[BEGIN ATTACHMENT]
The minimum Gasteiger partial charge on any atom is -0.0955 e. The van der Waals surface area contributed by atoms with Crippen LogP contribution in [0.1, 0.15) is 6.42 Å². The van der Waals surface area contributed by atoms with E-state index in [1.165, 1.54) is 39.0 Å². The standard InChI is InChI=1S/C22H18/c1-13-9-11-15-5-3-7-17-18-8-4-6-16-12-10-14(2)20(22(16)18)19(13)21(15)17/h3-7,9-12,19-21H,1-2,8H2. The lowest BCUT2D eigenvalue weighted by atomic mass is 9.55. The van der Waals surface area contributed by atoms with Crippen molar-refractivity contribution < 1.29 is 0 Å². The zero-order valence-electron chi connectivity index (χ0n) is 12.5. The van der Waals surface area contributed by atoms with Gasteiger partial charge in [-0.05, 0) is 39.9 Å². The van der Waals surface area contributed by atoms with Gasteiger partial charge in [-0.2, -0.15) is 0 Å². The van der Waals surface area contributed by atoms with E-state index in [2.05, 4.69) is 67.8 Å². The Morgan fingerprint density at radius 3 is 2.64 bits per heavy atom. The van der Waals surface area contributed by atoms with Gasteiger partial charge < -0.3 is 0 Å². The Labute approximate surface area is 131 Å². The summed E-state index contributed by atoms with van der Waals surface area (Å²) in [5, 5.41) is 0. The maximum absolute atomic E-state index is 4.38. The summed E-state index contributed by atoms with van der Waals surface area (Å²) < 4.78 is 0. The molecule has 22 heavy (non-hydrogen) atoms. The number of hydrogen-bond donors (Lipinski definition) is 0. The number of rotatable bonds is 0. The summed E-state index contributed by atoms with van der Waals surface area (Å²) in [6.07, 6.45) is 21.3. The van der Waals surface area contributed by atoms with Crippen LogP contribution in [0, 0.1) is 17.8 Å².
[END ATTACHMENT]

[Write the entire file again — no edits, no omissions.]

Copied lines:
The minimum Gasteiger partial charge on any atom is -0.0955 e. The van der Waals surface area contributed by atoms with Crippen LogP contribution in [0.1, 0.15) is 6.42 Å². The van der Waals surface area contributed by atoms with E-state index in [1.165, 1.54) is 39.0 Å². The standard InChI is InChI=1S/C22H18/c1-13-9-11-15-5-3-7-17-18-8-4-6-16-12-10-14(2)20(22(16)18)19(13)21(15)17/h3-7,9-12,19-21H,1-2,8H2. The lowest BCUT2D eigenvalue weighted by atomic mass is 9.55. The van der Waals surface area contributed by atoms with Crippen molar-refractivity contribution < 1.29 is 0 Å². The zero-order valence-electron chi connectivity index (χ0n) is 12.5. The van der Waals surface area contributed by atoms with Gasteiger partial charge in [-0.05, 0) is 39.9 Å². The van der Waals surface area contributed by atoms with Gasteiger partial charge in [-0.2, -0.15) is 0 Å². The van der Waals surface area contributed by atoms with E-state index in [2.05, 4.69) is 67.8 Å². The Morgan fingerprint density at radius 3 is 2.64 bits per heavy atom. The van der Waals surface area contributed by atoms with Gasteiger partial charge < -0.3 is 0 Å². The Labute approximate surface area is 131 Å². The summed E-state index contributed by atoms with van der Waals surface area (Å²) in [5, 5.41) is 0. The maximum absolute atomic E-state index is 4.38. The summed E-state index contributed by atoms with van der Waals surface area (Å²) < 4.78 is 0. The molecule has 22 heavy (non-hydrogen) atoms. The number of hydrogen-bond donors (Lipinski definition) is 0. The number of rotatable bonds is 0. The summed E-state index contributed by atoms with van der Waals surface area (Å²) in [6.07, 6.45) is 21.3. The van der Waals surface area contributed by atoms with Crippen LogP contribution in [0, 0.1) is 17.8 Å².